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Chapter: Database Management Systems : Introduction to DBMS

Introduction to DBMS(Database Management Systems)

A database is a collection of data elements (facts) stored in a computer in a systematic way, such that a computer program can consult it to answer questions.

What is database?




A very large collection of related data Models a real world enterprise:


Entities (e.g., teams, games / students, courses)

Relationships (e.g., The Celtics are playing in the Final!)


Even active components (e.g. “business logic”)


DBMS: A software package/system that can be used to store, manage and retrieve data form databases


Database System: DBMS+data (+ applications)


Why Study Database:


Shift from computation to information


Always true for corporate computing


More and more true in the scientific world and of course, Web


DBMS encompasses much of CS in a practical discipline


OS, languages, theory, AI, logic


Why Databases


Why not store everything on flat files: use the file system of the OS, cheap/simple…


Name,  Course, Grade


John Smith,  CS112,  B


Mike Stonebraker, CS234, A

Jim Gray, CS560, A


John Smith, CS560, B+


Yes, but   not   scalable…


Problem 1


Data redundancy and inconsistency

Multiple file formats, duplication of information in different files


Name, Course, Email, Grade


John Smith, js@cs.bu.edu, CS112, B


Mike Stonebraker, ms@cs.bu.edu, CS234, A Jim Gray, CS560, jg@cs.bu.edu, A


John Smith, CS560, js@cs.bu.edu, B+

Why this a problem?

Wasted space


Potential inconsistencies (multiple formats, John Smith vs Smith J.)


Problem 2


Data retrieval:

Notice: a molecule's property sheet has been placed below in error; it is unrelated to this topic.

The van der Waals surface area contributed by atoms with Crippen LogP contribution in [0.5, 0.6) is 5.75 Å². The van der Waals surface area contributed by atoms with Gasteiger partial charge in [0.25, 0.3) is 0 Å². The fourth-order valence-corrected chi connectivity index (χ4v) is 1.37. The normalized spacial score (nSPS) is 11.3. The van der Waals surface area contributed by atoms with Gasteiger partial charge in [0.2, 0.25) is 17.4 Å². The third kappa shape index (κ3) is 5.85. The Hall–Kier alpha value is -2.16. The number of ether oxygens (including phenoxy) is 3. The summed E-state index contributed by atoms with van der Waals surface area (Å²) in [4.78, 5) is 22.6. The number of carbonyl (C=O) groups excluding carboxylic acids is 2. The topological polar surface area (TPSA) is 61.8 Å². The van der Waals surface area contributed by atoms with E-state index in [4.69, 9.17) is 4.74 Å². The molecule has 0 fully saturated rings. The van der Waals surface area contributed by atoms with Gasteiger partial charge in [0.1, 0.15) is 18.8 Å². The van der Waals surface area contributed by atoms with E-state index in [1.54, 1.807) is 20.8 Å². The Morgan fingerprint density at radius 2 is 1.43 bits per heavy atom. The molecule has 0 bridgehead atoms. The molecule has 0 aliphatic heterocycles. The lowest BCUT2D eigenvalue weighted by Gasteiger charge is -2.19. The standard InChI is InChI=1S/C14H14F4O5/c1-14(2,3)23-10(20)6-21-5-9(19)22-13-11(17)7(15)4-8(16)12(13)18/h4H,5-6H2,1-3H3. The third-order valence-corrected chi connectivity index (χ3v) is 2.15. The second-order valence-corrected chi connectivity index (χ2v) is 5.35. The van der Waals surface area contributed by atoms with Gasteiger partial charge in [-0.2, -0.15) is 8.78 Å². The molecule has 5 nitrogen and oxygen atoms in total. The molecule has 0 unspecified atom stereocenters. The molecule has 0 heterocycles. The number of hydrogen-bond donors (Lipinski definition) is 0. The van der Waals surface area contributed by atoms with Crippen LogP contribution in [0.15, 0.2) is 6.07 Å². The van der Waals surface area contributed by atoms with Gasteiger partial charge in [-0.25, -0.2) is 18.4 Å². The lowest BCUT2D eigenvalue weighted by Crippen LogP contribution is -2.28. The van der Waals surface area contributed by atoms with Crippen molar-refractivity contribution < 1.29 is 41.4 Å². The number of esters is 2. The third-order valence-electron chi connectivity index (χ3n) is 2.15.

Find the students who took CS560


Find the students with GPA > 3.5


For every query we need to write a program!


We need the retrieval to be:


Easy to write


Execute efficiently


Problem 3


Data Integrity


No support for sharing:


Prevent simultaneous modifications

No coping mechanisms for system crashes


No means of Preventing Data Entry Errors


Security problems


Database systems offer solutions to all the above problems.


A database is a collection of data elements (facts) stored in a computer in a systematic way, such that a computer program can consult it to answer questions. The answers to those questions become information that can be used to make decisions that may not be made with the data elements alone. The computer program used to manage and query a database is known as a database management system (DBMS). So a database is a collection of related data that we can use for

Ø       Defining - specifying types of data


Ø       Constructing - storing & populating

Ø       Manipulating - querying, updating, reporting


A Database Management System (DBMS) is a software package to facilitate the creation and maintenance of a computerized database. A Database System (DBS) is a DBMS together with the data itself.


Features of a database:


Ø       It is a persistent (stored) collection of related data.


Ø       The data is input (stored) only once.